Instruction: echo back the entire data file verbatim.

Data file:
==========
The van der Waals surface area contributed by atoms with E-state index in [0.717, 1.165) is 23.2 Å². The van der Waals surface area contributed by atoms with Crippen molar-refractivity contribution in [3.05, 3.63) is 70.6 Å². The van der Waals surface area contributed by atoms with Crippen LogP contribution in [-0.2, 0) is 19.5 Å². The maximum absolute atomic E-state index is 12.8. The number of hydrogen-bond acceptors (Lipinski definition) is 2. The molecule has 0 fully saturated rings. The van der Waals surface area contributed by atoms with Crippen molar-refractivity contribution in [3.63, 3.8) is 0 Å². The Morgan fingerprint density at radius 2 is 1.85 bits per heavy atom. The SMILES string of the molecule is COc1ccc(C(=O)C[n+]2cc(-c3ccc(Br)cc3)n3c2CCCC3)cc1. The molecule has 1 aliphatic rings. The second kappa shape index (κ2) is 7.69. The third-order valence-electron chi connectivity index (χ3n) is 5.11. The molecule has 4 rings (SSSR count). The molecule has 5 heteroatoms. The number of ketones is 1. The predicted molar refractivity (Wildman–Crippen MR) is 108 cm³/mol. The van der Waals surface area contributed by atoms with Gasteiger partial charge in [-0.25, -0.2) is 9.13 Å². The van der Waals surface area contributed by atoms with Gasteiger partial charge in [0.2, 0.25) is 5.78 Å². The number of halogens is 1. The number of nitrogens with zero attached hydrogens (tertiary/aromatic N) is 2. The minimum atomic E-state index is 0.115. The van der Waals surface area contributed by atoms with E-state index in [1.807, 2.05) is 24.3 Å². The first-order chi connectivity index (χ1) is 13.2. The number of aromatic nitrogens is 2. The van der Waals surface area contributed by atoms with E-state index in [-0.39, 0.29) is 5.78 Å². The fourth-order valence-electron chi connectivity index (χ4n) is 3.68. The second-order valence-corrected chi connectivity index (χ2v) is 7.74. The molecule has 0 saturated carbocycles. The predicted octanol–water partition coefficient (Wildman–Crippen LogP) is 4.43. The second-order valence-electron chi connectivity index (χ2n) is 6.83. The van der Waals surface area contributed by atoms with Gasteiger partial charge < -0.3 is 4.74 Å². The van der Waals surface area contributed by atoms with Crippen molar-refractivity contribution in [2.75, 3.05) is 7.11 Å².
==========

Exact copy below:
The van der Waals surface area contributed by atoms with E-state index in [0.717, 1.165) is 23.2 Å². The van der Waals surface area contributed by atoms with Crippen molar-refractivity contribution in [3.05, 3.63) is 70.6 Å². The van der Waals surface area contributed by atoms with Crippen LogP contribution in [-0.2, 0) is 19.5 Å². The maximum absolute atomic E-state index is 12.8. The number of hydrogen-bond acceptors (Lipinski definition) is 2. The molecule has 0 fully saturated rings. The van der Waals surface area contributed by atoms with Crippen molar-refractivity contribution in [3.63, 3.8) is 0 Å². The Morgan fingerprint density at radius 2 is 1.85 bits per heavy atom. The SMILES string of the molecule is COc1ccc(C(=O)C[n+]2cc(-c3ccc(Br)cc3)n3c2CCCC3)cc1. The molecule has 1 aliphatic rings. The second kappa shape index (κ2) is 7.69. The third-order valence-electron chi connectivity index (χ3n) is 5.11. The molecule has 4 rings (SSSR count). The molecule has 5 heteroatoms. The number of ketones is 1. The predicted molar refractivity (Wildman–Crippen MR) is 108 cm³/mol. The van der Waals surface area contributed by atoms with Gasteiger partial charge in [-0.25, -0.2) is 9.13 Å². The van der Waals surface area contributed by atoms with Gasteiger partial charge in [0.2, 0.25) is 5.78 Å². The number of halogens is 1. The number of nitrogens with zero attached hydrogens (tertiary/aromatic N) is 2. The minimum atomic E-state index is 0.115. The van der Waals surface area contributed by atoms with E-state index in [1.807, 2.05) is 24.3 Å². The first-order chi connectivity index (χ1) is 13.2. The number of aromatic nitrogens is 2. The van der Waals surface area contributed by atoms with E-state index in [-0.39, 0.29) is 5.78 Å². The fourth-order valence-electron chi connectivity index (χ4n) is 3.68. The second-order valence-corrected chi connectivity index (χ2v) is 7.74. The molecule has 0 saturated carbocycles. The predicted octanol–water partition coefficient (Wildman–Crippen LogP) is 4.43. The second-order valence-electron chi connectivity index (χ2n) is 6.83. The van der Waals surface area contributed by atoms with Gasteiger partial charge < -0.3 is 4.74 Å². The van der Waals surface area contributed by atoms with Crippen molar-refractivity contribution in [2.75, 3.05) is 7.11 Å².